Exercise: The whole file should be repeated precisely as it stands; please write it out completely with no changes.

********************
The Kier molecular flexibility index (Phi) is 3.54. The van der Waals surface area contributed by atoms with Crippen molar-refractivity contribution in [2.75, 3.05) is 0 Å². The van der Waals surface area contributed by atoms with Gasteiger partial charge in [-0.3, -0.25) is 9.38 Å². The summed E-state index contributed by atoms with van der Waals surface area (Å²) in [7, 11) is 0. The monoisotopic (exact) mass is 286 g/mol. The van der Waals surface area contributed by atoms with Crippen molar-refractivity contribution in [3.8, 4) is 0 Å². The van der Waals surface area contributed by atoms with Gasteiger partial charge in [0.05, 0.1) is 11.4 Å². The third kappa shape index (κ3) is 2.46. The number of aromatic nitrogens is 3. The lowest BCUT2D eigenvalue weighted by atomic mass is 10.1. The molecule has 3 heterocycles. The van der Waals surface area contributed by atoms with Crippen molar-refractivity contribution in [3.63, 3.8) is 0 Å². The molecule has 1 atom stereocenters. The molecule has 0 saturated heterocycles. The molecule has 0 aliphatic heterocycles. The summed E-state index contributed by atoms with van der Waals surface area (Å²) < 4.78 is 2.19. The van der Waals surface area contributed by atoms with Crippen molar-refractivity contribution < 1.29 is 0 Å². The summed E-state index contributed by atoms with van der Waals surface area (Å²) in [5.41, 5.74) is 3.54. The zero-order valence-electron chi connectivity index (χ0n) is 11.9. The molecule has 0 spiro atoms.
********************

The Kier molecular flexibility index (Phi) is 3.54. The van der Waals surface area contributed by atoms with Crippen molar-refractivity contribution in [2.75, 3.05) is 0 Å². The van der Waals surface area contributed by atoms with Gasteiger partial charge in [-0.3, -0.25) is 9.38 Å². The summed E-state index contributed by atoms with van der Waals surface area (Å²) in [7, 11) is 0. The monoisotopic (exact) mass is 286 g/mol. The van der Waals surface area contributed by atoms with Crippen molar-refractivity contribution in [3.8, 4) is 0 Å². The van der Waals surface area contributed by atoms with Gasteiger partial charge in [0.05, 0.1) is 11.4 Å². The third kappa shape index (κ3) is 2.46. The number of aromatic nitrogens is 3. The lowest BCUT2D eigenvalue weighted by atomic mass is 10.1. The molecule has 3 heterocycles. The van der Waals surface area contributed by atoms with Crippen molar-refractivity contribution in [3.63, 3.8) is 0 Å². The molecule has 1 atom stereocenters. The molecule has 0 saturated heterocycles. The molecule has 0 aliphatic heterocycles. The summed E-state index contributed by atoms with van der Waals surface area (Å²) < 4.78 is 2.19. The van der Waals surface area contributed by atoms with Crippen molar-refractivity contribution < 1.29 is 0 Å². The summed E-state index contributed by atoms with van der Waals surface area (Å²) in [5.41, 5.74) is 3.54. The zero-order valence-electron chi connectivity index (χ0n) is 11.9. The molecule has 0 spiro atoms.